90-Day Life Challenge: Savings Goals

This was a big step for me today. I have a tendency to refrain from planning out my financial future because I'm too worried about having the money that I need on a daily basis. I've always saved for the future, but I don't typically feel like its ever enough or that the saving would ever end. The fact of the matter is, there should be measurable goals that we work towards as a family.

My 7 Essential Savings Goals

At the moment, I only have around $500 per month to devote to savings, but I know this won't be the case forever. I've got extra work becoming available starting in September, and DH's business has started to pick up, so he's able to contribute a few hundred dollars a month to our financial freedom. 

  1. EMERGENCY FUND - I set our emergency fund goal at $2,000. My thought process was that this would cover tires for both cars and a month's worth of rent at the same time.
  2. 6-MONTH JOBLESS FUND - Sometime around 4 am a few weeks ago, I happened to catch the Suzi Orman show. She suggests upwards of a 9-month fund, but that isn't really realistic to me. We are a 2-income household with a lot of family support in the event of an emergency. To cover 6 months of essential spending, we would need roughly $15,000.
  3. HSA - Ideally, I would like to see at least $25,000 in a Health Savings Account. This would help with any surprise medical bills that I--or my little "dare devil"--might accrue.
  4. 529 PLAN - Obviously, DH and I will want to be prepared with Wee-One is old enough to go to college. Like his father and I, Wee One will be asked to live at home, work part-time, and attend a local university, which will definitely help with the overall cost. In addition, we invest in a small personal account for him on a regular basis, and his grandparents have set up a custodial account as well. We settled on $25,000 as a reasonable goal.
  5. NEW CAR FUND - Another $20,000. We are not specifically saving for a new car since both of ours are running beautifully and just had tune-ups, but we want to have a large lump sum set aside for major necessary purchases (i.e. new car, air conditioner, family emergency, appliances, etc...).
  6. HOUSE FUND - Now, this is where it gets personal for us. This would be a good place for anyone to store their down-payment savings, but we have decided to go another route if possible. We want to buy a foreclosure property outright. No mortgage, just standard bills. Considering that a 2 BR/1BA, 900 sq. ft. home on 1 acre in this area goes for around $110,000, we feel that $90,000 should be able to purchase a reasonable foreclosure and allow us some wiggle room to fix problems or customize as needed.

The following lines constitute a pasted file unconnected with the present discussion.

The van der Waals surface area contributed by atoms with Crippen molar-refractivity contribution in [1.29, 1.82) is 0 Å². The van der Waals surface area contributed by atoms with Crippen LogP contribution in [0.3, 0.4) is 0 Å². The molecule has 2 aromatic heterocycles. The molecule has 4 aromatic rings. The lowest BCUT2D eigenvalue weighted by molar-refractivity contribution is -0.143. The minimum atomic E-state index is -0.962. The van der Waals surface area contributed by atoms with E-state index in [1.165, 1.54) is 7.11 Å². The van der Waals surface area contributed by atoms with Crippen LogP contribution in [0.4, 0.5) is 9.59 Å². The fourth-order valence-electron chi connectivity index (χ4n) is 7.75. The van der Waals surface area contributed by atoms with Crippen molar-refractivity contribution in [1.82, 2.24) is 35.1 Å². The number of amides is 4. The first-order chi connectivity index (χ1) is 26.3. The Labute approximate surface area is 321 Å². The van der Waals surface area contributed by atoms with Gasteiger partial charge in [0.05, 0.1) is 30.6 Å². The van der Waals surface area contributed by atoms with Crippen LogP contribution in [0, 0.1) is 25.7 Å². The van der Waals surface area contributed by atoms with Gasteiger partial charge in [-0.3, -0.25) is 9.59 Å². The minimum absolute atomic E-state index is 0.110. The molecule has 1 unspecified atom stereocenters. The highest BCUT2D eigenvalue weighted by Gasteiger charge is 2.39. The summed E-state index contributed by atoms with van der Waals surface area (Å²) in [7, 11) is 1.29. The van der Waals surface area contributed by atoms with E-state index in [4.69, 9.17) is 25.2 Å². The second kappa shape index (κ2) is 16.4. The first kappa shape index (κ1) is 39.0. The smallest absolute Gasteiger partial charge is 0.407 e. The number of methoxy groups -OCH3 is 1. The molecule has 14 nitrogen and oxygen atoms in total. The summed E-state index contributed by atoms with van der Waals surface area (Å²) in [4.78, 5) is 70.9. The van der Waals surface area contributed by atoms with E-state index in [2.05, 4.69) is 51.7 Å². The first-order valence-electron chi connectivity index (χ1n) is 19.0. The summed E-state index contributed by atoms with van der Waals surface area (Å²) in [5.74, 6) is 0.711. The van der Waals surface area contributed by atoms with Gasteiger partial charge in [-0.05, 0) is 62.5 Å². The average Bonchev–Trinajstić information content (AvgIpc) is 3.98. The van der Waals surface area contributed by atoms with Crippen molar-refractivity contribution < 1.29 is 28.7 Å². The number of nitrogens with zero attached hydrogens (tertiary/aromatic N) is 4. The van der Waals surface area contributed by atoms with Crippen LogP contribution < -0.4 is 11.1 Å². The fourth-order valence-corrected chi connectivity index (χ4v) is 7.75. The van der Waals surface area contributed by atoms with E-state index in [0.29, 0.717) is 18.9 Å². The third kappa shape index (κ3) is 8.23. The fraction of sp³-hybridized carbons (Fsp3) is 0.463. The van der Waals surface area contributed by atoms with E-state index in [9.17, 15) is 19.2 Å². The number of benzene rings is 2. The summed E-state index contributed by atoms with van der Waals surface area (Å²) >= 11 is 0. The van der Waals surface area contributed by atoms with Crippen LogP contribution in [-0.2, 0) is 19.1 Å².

7. RETIREMENT - The most important piece of future planning in anyone's savings portfolio, but easily the most daunting. I highly recommend reading Retire On Less Than You Think by Fred Brock. It's a wonderful read, and gives great perspective about how to prepare for retirement logically--as opposed to catastrophically. I'm aiming for $500,000.

Here's an image of my own Savings Plan. As you can see, I used grid paper and a simple "bullet journal" style of charting. It just seems to work better for me if I am visually pleased by the charting process.

Cute, But How Is This Going to Work?

So good of you to ask, I asked myself the same question the instant I finished the Savings Plan. I'm restarting with my Emergency Fund. Like I said, I have $500 each month (approximately) to put towards savings. I am going to split this and put $400 towards my Emergency Fund, and $100 towards my 6-Month Jobless Fund. I generally do prefer to work on more than one thing at a time and have a little bit of that Dave Ramsey "snowball effect." It should take 7 more weeks to finish filling up the Emergency Fun, and then I get to deposit the full $500 into the 6-Month Jobless Fund. In October, I will begin depositing $25/month into each of HSA, 529 Plan, and New Car Fund accounts. It's not much but I will still be able to feel like progress is being made.

As more funds become available in October, I will immediately begin depositing $150/month into my local Credit Union Roth IRA. Why a Credit Union? So I can never lose the original investment. Why a Roth IRA? So I won't be taxed on what I withdraw from the account during retirement. As the other savings goals are met, I will end up deposit their full amount into the IRA, roughly $750/month. Of course, this is assuming that my income is fixed.

The last component of my savings is the House Fund. It's easily the most daunting because we so desperately want to find somewhere to call home. Everything else we bring in goes here....Who knows? Maybe this blog will take off...

Thanks again for "listening" to my pontificating and supporting me on this journey. As always, I welcome criticism and suggestion, from anyone.

Happy Reading,

Your Devoted Friend

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